For instance, you can ask your students to consider their future. Using this phrase in a follow-up email shows that you’re keen for them to get back to you and let you know what to expect.
This example may also help you understand it:
Have you had the chance to consider my proposal from the last email? I’d love to hear your verdict.
6. Please Consider My Previous Email
“Please consider my previous email” is another great way to encourage your recipients to reply.
It shows that you care about their answer and would like them to get back to your promptly.
You can use it to email students after you’ve sent them an important email. It shows that you expect a reply (or action) relating to what you said to them. This phrase may encourage them to respond to let you know whether they need more guidance.
You should also check out this email sample:
Please consider my previous email when you get the chance. We must be on the same page with this.
7. I Have Yet to Hear From You Regarding
You could include “I have yet to hear from you regarding” in a formal email when you expect a response from someone.
It shows that you’re willing to give someone more time, but you would like to know their thoughts.
It’s a great way to remain polite when encouraging someone to reply. It shows that you have “yet to hear” what they say. Also, including “regarding” lets you be more specific about what you want to hear from them (i.e., relating it to your previous conversation or email).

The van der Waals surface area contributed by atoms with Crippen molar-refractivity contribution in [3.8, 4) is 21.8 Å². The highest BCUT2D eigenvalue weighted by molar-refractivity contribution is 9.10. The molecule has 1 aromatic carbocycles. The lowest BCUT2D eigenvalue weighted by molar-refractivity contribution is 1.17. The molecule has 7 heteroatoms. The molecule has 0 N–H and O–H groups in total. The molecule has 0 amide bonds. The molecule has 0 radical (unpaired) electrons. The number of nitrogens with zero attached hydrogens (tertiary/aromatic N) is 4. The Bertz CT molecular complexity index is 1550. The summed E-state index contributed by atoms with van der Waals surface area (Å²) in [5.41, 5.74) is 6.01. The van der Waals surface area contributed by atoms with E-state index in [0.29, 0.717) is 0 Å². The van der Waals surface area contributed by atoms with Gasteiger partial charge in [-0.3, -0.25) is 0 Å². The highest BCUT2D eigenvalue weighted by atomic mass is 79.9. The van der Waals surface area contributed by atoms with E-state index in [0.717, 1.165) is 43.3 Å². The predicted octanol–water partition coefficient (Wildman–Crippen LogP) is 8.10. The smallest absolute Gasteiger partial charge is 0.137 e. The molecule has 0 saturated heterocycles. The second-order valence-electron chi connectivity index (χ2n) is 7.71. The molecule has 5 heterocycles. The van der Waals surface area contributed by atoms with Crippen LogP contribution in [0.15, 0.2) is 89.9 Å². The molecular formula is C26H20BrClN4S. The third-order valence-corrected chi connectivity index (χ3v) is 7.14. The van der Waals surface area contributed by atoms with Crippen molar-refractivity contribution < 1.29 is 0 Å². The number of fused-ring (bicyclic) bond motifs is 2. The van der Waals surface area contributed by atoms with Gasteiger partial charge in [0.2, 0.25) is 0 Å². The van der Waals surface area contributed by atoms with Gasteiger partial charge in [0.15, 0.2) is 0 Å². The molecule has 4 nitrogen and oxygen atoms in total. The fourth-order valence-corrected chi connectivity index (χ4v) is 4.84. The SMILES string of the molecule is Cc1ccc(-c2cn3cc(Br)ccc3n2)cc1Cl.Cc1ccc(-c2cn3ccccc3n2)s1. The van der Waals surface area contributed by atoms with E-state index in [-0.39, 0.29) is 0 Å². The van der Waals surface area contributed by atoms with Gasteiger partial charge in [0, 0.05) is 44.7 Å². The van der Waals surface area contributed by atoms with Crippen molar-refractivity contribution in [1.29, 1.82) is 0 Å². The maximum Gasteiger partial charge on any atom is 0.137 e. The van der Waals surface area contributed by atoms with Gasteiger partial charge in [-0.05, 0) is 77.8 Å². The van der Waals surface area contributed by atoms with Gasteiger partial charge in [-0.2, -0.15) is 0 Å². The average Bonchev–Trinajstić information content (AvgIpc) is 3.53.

Here’s a sample email to show you how to use it:
I have yet to hear from you regarding the previous email. Please let me know whether you will attend on Friday.
8. I Have Not Heard From You About
It’s good to specify what you’re talking about when setting a reminder from someone. Including words like “about” at the end of the phrase shows that you will specify what you expect someone to reply to.
For instance, “I have not yet heard from you about” is a great way to set up a specific reminder.
It allows someone to respond to the email in question without trying to ignore it or skip over the details.
You may use it when contacting employees who might need a bit of encouragement to reply to you.
Check out this example if you still need help understanding it:
I have not heard from you about the meeting on Wednesday. Please confirm your attendance by replying to this email.
Thank you so much,
9. Please Reply to My Previous Email
A simple request like “please reply to my previous email” goes a long way. You don’t always have to overcomplicate your phrases or try to entice someone to reply with fancy words.
Instead, keep it simple. Obviously, “please reply” shows that you would like a response. “My previous email” also lets the recipient know exactly what they should respond to.
You can’t go wrong with this phrase. So, you should include it when emailing employees who may not have replied to something you sent them in the last week.
Here’s a sample email to show you how it works:
Please reply to my previous email as soon as possible. You’re the only one who has yet to finalize their plan.
All the best,
10. I Still Need to Hear Your Thoughts
You could also say “I still need to hear your thoughts” when you don’t want to pressure the recipient.
It’s a great way to encourage them to reply without forcing them to do so.
We highly recommend it when contacting coworkers. For instance, you might be on a team project together. This phrase works well in an email to encourage them to reply and let you know what they think about your work together.
Here’s an email example to show you more about it:
I still need to hear your thoughts regarding the project. Would you like to get together next week to discuss it more?
All the best,